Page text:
Ever since leaving ad school, Kate Terentieva has made sure she’s in the room where the decisions are being made. That’s why Kate chose to start her career at a bridal startup, instead of one of the big advertising agencies — she didn’t want to be another nameless face in a sea of junior creatives. “I strategically put myself in situations where I was necessarily part of pitches or client conversations, or otherwise involved in problem solving for the business,” she says.
It’s that desire to be part of the conversation that got Kate where she is now: a creative director in a field that’s largely still dominated by men; the founder of her own agency, Louder Group, which launched earlier this year; and a creator educator who aims to demystify the world of marketing and advertising for her audience — 51K strong on TikTok — of aspiring creative directors. She’s part of a burgeoning class of creator educators on TikTok using their expertise and experience to teach, inspire, and provide insight to their followers.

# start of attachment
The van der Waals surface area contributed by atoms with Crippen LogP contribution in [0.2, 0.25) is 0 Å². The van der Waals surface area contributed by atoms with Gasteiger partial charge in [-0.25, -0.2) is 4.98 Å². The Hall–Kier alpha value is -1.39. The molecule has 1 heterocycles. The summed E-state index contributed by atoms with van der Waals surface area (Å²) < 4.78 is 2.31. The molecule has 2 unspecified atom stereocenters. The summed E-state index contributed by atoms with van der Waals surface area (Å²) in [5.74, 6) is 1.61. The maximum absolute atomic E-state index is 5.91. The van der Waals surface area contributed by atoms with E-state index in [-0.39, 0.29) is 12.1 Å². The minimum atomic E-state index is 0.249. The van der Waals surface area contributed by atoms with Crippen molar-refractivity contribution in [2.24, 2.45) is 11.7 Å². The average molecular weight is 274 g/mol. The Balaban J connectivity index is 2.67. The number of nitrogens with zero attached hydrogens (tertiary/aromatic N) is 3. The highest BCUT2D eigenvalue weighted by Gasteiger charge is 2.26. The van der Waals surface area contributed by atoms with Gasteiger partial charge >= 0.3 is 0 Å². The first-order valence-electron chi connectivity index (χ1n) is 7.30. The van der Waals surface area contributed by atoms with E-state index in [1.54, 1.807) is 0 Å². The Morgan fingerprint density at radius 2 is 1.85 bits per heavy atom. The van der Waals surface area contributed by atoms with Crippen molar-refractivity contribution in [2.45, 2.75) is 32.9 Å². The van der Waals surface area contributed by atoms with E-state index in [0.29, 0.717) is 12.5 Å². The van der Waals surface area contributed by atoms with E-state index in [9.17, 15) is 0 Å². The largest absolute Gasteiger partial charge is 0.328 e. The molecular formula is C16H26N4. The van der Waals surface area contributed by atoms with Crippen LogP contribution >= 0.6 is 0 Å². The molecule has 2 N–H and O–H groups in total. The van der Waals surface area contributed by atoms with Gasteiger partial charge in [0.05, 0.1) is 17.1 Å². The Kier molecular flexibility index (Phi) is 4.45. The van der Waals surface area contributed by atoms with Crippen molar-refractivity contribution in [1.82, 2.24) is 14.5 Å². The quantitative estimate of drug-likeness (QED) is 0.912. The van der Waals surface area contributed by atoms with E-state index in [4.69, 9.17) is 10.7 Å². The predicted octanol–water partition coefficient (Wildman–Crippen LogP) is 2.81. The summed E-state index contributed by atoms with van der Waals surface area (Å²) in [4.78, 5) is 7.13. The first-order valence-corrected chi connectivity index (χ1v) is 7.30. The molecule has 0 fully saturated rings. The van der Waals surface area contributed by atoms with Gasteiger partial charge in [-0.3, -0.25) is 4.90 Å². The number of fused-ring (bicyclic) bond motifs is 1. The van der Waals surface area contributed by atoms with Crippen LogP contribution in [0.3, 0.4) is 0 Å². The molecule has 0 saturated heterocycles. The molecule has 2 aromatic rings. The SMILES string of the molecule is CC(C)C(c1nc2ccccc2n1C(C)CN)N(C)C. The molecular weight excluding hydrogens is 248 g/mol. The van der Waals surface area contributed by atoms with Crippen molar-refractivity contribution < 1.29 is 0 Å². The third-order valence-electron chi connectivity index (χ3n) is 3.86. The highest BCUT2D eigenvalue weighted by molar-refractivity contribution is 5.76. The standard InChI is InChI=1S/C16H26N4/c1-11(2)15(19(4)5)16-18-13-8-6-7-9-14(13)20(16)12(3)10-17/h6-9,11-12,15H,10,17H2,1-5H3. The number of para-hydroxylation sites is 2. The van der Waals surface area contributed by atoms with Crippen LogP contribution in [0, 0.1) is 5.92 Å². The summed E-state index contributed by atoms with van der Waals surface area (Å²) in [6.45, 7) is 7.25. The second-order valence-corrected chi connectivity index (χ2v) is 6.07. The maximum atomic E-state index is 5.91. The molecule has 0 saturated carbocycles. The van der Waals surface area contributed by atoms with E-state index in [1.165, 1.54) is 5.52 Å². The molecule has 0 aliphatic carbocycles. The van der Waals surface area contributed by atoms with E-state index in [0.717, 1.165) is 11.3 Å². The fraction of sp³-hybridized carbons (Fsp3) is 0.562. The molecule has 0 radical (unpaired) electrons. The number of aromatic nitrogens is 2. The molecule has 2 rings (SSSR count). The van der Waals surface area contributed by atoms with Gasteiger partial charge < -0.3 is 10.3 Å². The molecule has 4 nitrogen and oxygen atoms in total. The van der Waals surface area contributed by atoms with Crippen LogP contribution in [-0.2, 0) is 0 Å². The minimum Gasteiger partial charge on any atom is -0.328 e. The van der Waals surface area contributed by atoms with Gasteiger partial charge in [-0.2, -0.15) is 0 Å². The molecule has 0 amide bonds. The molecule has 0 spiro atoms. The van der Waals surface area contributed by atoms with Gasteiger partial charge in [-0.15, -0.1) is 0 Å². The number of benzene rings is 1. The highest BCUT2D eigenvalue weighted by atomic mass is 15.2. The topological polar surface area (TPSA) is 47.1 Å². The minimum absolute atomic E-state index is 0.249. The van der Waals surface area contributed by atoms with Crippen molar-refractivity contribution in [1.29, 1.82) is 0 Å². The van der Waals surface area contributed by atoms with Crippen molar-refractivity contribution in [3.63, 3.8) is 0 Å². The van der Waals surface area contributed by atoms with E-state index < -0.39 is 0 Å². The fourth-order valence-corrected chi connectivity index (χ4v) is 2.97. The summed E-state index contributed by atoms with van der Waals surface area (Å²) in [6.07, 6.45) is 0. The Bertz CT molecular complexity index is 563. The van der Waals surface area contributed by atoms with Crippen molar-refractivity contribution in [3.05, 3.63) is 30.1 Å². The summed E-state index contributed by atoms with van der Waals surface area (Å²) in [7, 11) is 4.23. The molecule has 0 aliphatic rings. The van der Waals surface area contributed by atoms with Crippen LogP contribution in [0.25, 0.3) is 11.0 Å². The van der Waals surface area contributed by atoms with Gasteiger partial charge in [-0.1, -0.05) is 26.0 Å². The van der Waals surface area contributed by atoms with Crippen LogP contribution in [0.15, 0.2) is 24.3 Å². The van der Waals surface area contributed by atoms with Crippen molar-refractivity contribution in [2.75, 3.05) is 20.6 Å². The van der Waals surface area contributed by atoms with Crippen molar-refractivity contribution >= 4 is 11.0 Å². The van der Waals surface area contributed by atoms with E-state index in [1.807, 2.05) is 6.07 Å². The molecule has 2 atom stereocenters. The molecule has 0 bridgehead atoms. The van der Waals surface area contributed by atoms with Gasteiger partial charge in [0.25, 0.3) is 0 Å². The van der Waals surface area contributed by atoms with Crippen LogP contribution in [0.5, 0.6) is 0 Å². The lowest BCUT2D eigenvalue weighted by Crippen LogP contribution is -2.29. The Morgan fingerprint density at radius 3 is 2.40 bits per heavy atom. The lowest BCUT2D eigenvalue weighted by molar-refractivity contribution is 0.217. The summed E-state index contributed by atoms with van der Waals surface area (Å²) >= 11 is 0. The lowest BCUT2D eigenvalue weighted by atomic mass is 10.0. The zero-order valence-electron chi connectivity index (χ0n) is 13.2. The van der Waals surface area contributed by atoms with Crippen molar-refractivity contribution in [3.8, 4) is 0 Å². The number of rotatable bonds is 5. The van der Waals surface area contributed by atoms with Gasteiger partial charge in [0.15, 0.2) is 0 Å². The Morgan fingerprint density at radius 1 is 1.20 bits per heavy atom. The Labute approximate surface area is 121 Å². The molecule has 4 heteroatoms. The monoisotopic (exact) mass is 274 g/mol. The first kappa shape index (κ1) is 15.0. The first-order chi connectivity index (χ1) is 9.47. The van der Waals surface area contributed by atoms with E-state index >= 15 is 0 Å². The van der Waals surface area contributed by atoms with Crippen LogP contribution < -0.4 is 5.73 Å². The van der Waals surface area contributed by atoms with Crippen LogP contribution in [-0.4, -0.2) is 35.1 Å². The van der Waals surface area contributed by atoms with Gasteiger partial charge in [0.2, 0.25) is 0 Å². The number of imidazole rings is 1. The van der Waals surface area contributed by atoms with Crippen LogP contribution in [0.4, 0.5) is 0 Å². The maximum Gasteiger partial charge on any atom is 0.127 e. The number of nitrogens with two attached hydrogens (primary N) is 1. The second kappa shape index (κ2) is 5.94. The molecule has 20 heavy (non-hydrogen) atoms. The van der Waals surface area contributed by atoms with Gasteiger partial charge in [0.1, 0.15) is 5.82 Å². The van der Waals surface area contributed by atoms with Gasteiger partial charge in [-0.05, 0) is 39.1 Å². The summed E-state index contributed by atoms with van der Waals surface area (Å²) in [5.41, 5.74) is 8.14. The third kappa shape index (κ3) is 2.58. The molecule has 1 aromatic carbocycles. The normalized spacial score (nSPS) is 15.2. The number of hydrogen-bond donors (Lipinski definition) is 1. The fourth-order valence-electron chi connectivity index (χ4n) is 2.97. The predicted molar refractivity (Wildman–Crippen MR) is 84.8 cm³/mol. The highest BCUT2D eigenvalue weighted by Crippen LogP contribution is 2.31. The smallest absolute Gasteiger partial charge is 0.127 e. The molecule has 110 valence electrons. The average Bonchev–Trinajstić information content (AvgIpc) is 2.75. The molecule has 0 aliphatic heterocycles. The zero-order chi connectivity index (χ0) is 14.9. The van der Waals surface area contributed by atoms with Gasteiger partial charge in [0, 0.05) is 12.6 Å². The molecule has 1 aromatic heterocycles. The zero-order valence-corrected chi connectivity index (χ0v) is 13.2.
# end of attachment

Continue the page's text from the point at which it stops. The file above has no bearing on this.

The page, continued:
And it turns out a lot of people were curious about what it takes to be a creative director. So much so that after one of Kate’s recent videos went viral on TikTok, and she was flooded with another slew of questions about her job, she decided to create her own mini-course, “How to Become a Creative Director.” Mini-courses like Kate’s are bite-sized learning packages designed to be consumed on the go, and they’re just one of the ways creator educators can make money selling digital products. Kate made 10 sales in the first few days of releasing her how-to, and is already working on new courses.
We spoke to Kate about her content creation journey, how she’s found her niche, and how she created her fast-selling mini-course on The Leap.
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No spoilers for your mini-course, but let’s start with the basics. What is a creative director?
First, I’m a creative director in the ad industry. That’s important to note because what a creative director does really depends on the field. A creative director in fashion is going to be totally different than someone who works in music, which will be totally different to someone who works in advertising. But the one generality is that it’s a leadership or management position. The day-to-day is less about executing creative than it is about administration and talking with the clients. Our job is to tap into the network we’ve built over the years to find the best talent to execute a particular concept. So you have to be a good manager, but you also have to have experience executing creative to know how to manage those who are doing it now.
Do you miss being hands on?